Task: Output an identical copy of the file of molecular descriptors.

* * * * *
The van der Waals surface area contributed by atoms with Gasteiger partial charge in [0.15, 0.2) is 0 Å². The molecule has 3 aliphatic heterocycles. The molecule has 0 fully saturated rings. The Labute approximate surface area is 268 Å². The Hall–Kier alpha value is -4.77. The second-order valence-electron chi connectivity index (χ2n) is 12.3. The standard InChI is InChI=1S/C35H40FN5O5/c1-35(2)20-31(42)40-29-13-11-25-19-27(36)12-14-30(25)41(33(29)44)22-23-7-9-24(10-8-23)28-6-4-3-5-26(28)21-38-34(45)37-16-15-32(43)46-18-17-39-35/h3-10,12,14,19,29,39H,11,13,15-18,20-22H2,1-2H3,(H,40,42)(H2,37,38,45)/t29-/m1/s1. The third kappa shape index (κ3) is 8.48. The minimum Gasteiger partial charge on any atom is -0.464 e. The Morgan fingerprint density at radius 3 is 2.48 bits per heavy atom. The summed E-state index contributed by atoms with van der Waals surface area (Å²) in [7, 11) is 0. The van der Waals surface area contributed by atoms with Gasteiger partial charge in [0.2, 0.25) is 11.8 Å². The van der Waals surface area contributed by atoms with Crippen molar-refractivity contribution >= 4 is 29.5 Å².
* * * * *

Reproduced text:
The van der Waals surface area contributed by atoms with Gasteiger partial charge in [0.15, 0.2) is 0 Å². The molecule has 3 aliphatic heterocycles. The molecule has 0 fully saturated rings. The Labute approximate surface area is 268 Å². The Hall–Kier alpha value is -4.77. The second-order valence-electron chi connectivity index (χ2n) is 12.3. The standard InChI is InChI=1S/C35H40FN5O5/c1-35(2)20-31(42)40-29-13-11-25-19-27(36)12-14-30(25)41(33(29)44)22-23-7-9-24(10-8-23)28-6-4-3-5-26(28)21-38-34(45)37-16-15-32(43)46-18-17-39-35/h3-10,12,14,19,29,39H,11,13,15-18,20-22H2,1-2H3,(H,40,42)(H2,37,38,45)/t29-/m1/s1. The third kappa shape index (κ3) is 8.48. The minimum Gasteiger partial charge on any atom is -0.464 e. The Morgan fingerprint density at radius 3 is 2.48 bits per heavy atom. The summed E-state index contributed by atoms with van der Waals surface area (Å²) in [7, 11) is 0. The van der Waals surface area contributed by atoms with Gasteiger partial charge in [0.2, 0.25) is 11.8 Å². The van der Waals surface area contributed by atoms with Crippen molar-refractivity contribution >= 4 is 29.5 Å².